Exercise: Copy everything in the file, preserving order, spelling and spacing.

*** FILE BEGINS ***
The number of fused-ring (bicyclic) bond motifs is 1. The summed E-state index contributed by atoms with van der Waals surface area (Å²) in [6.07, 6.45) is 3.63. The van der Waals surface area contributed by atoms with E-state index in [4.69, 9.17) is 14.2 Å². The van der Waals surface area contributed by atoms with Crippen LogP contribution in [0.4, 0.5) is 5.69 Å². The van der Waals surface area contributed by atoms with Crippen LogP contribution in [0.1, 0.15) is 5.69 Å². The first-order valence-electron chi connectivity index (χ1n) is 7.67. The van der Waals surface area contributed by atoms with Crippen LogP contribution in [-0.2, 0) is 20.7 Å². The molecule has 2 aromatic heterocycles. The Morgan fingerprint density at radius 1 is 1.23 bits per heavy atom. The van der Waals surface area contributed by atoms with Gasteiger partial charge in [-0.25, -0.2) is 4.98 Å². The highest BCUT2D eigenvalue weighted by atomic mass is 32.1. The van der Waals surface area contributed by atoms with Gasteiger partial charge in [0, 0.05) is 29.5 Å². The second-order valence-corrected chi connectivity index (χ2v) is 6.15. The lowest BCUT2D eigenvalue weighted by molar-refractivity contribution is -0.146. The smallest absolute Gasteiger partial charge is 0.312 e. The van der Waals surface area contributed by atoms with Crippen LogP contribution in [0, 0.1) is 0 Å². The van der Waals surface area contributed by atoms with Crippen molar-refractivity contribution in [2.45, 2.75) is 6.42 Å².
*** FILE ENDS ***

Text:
The number of fused-ring (bicyclic) bond motifs is 1. The summed E-state index contributed by atoms with van der Waals surface area (Å²) in [6.07, 6.45) is 3.63. The van der Waals surface area contributed by atoms with E-state index in [4.69, 9.17) is 14.2 Å². The van der Waals surface area contributed by atoms with Crippen LogP contribution in [0.4, 0.5) is 5.69 Å². The van der Waals surface area contributed by atoms with Crippen LogP contribution in [0.1, 0.15) is 5.69 Å². The first-order valence-electron chi connectivity index (χ1n) is 7.67. The van der Waals surface area contributed by atoms with Crippen LogP contribution in [-0.2, 0) is 20.7 Å². The molecule has 2 aromatic heterocycles. The Morgan fingerprint density at radius 1 is 1.23 bits per heavy atom. The van der Waals surface area contributed by atoms with Gasteiger partial charge in [-0.25, -0.2) is 4.98 Å². The highest BCUT2D eigenvalue weighted by atomic mass is 32.1. The van der Waals surface area contributed by atoms with Gasteiger partial charge in [0, 0.05) is 29.5 Å². The second-order valence-corrected chi connectivity index (χ2v) is 6.15. The lowest BCUT2D eigenvalue weighted by molar-refractivity contribution is -0.146. The smallest absolute Gasteiger partial charge is 0.312 e. The van der Waals surface area contributed by atoms with Crippen LogP contribution in [0, 0.1) is 0 Å². The van der Waals surface area contributed by atoms with Crippen molar-refractivity contribution in [2.45, 2.75) is 6.42 Å².